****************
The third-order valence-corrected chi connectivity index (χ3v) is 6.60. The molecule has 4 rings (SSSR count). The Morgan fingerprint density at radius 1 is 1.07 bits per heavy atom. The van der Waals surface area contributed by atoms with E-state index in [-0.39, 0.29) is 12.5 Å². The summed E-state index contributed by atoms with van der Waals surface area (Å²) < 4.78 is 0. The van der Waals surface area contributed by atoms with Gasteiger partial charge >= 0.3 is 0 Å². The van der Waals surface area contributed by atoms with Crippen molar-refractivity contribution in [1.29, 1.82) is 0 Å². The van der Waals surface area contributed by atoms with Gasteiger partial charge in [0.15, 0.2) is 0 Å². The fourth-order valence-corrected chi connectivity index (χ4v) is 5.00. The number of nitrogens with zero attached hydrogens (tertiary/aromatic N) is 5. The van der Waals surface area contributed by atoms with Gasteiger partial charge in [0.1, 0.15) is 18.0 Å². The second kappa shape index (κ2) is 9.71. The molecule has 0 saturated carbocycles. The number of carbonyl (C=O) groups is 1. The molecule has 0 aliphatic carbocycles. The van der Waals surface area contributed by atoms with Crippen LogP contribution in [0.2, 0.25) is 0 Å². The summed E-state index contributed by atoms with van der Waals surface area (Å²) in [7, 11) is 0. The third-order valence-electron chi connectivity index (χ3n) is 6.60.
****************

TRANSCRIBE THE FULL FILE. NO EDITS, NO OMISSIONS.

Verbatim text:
The third-order valence-corrected chi connectivity index (χ3v) is 6.60. The molecule has 4 rings (SSSR count). The Morgan fingerprint density at radius 1 is 1.07 bits per heavy atom. The van der Waals surface area contributed by atoms with E-state index in [-0.39, 0.29) is 12.5 Å². The summed E-state index contributed by atoms with van der Waals surface area (Å²) < 4.78 is 0. The van der Waals surface area contributed by atoms with Gasteiger partial charge >= 0.3 is 0 Å². The van der Waals surface area contributed by atoms with Crippen molar-refractivity contribution in [1.29, 1.82) is 0 Å². The van der Waals surface area contributed by atoms with Gasteiger partial charge in [0.15, 0.2) is 0 Å². The fourth-order valence-corrected chi connectivity index (χ4v) is 5.00. The number of nitrogens with zero attached hydrogens (tertiary/aromatic N) is 5. The van der Waals surface area contributed by atoms with Gasteiger partial charge in [0.1, 0.15) is 18.0 Å². The second kappa shape index (κ2) is 9.71. The molecule has 0 saturated carbocycles. The number of carbonyl (C=O) groups is 1. The molecule has 0 aliphatic carbocycles. The van der Waals surface area contributed by atoms with Crippen LogP contribution in [0.2, 0.25) is 0 Å². The summed E-state index contributed by atoms with van der Waals surface area (Å²) in [7, 11) is 0. The third-order valence-electron chi connectivity index (χ3n) is 6.60.